The Land Act of 1820 was one of America’s first solutions for motivating people to buy land in “The West.” By reducing the minimum price and size of a standard tract, the government made land ownership throughout the country accessible for average Americans—not just the wealthy.
Depending on how you are involved with a property, there are different tax forms to consider when filing your income taxes. These forms also arrive at different times of the year. In this article, we discuss three common real estate tax forms.
Tax season can be a confusing time of year. As a first time Delaware Statutory Trust (DST) investor, you’ll have an extra layer of confusion to deal with. This article is meant to give you a heads up on what to expect at year-end when it comes to DST tax documents.
Every real estate transaction involves several interested parties: a buyer, seller, broker, mortgage lender, a Qualified Intermediary (in the case of a 1031 exchange), and a title company. Most people who have participated in a real estate deal are familiar with the roles of each of these parties, but they may not be as familiar with that of the title company.
When an individual sells property in the United States, they must pay taxes on that earned income. This tax applies to foreign investors who sell property in the U.S. as well. In fear that foreign investors won’t file tax returns, the IRS requires that a withholding tax be held — which can be thought of as an ‘advance tax payment.’ This requirement is enacted through FIRPTA, which stands for the Foreign Investment in Real Property Tax Act.
Many changes can take place during the 1031 exchange process. Perhaps the deal falls through on the identified property, or the exchanger decides not to move forward with the exchange altogether. Whatever the case may be, the next question an exchanger will inevitably ask is: when can I get my money back?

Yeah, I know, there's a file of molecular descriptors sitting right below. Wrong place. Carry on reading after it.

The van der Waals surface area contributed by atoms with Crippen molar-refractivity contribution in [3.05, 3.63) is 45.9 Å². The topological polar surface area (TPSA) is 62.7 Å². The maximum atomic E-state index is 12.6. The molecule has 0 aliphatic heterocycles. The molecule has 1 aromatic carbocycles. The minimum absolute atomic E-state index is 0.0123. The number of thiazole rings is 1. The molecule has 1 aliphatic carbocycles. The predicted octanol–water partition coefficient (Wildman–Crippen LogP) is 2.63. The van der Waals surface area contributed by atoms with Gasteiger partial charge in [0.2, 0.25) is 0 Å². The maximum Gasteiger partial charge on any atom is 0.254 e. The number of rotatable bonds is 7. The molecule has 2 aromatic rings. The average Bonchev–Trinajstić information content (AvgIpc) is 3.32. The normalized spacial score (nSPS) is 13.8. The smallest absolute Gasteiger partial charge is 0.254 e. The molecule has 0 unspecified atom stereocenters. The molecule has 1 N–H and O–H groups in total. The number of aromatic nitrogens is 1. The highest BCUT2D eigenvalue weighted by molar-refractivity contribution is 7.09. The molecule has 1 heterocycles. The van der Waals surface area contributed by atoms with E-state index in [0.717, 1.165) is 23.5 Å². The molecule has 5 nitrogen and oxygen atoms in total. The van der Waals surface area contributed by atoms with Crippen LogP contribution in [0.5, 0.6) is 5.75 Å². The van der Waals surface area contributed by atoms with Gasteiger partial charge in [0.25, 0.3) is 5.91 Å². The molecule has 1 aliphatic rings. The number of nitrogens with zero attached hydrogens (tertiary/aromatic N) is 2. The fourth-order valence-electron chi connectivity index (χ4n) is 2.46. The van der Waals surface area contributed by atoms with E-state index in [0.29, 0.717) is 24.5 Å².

You have just closed on your property and are looking to execute a 1031 exchange. Per IRS regulations, you need to establish a Qualified Intermediary (QI) and record another expense to complete the transaction. Although many other fees related to the transaction are standard and well-defined, it can be frustrating to gauge the cost for the services of a Qualified Intermediary. In order to understand what amounts to an appropriate fee owed to a QI, it is important to consider the services the QI provides and the risks it encounters in helping to execute a 1031 exchange.
Consider this scenario for a moment: you recently sold a property and are preparing to enter into a 1031 exchange. You have everything in place, but soon learn that it is required to establish a Qualified Intermediary (QI) to complete the exchange – per IRS regulations. Who do you turn to?
In previous articles, we have discussed the importance of using a Qualified Intermediary in a 1031 exchange. A Qualified Intermediary plays an integral role in creating a smooth exchange process and making sure that you meet the IRS guidelines. There are a variety of duties they are responsible for handling, ranging from preparing relevant documentation to holding thousands (or even millions) of dollars in proceeds in an insured account. In this article, we will discuss the various duties of a Qualified Intermediary so that you can ensure they are truly doing their part on your behalf.
When an investor approaches the 1031 exchange process, they are greeted by a variety of choices. One of the most important of these is selecting a Qualified Intermediary—also known as a 1031 Exchange Accommodator. These parties have three primary responsibilities, which are intended to ensure compliance with the IRS’s rules in a 1031 exchange. These responsibilities are: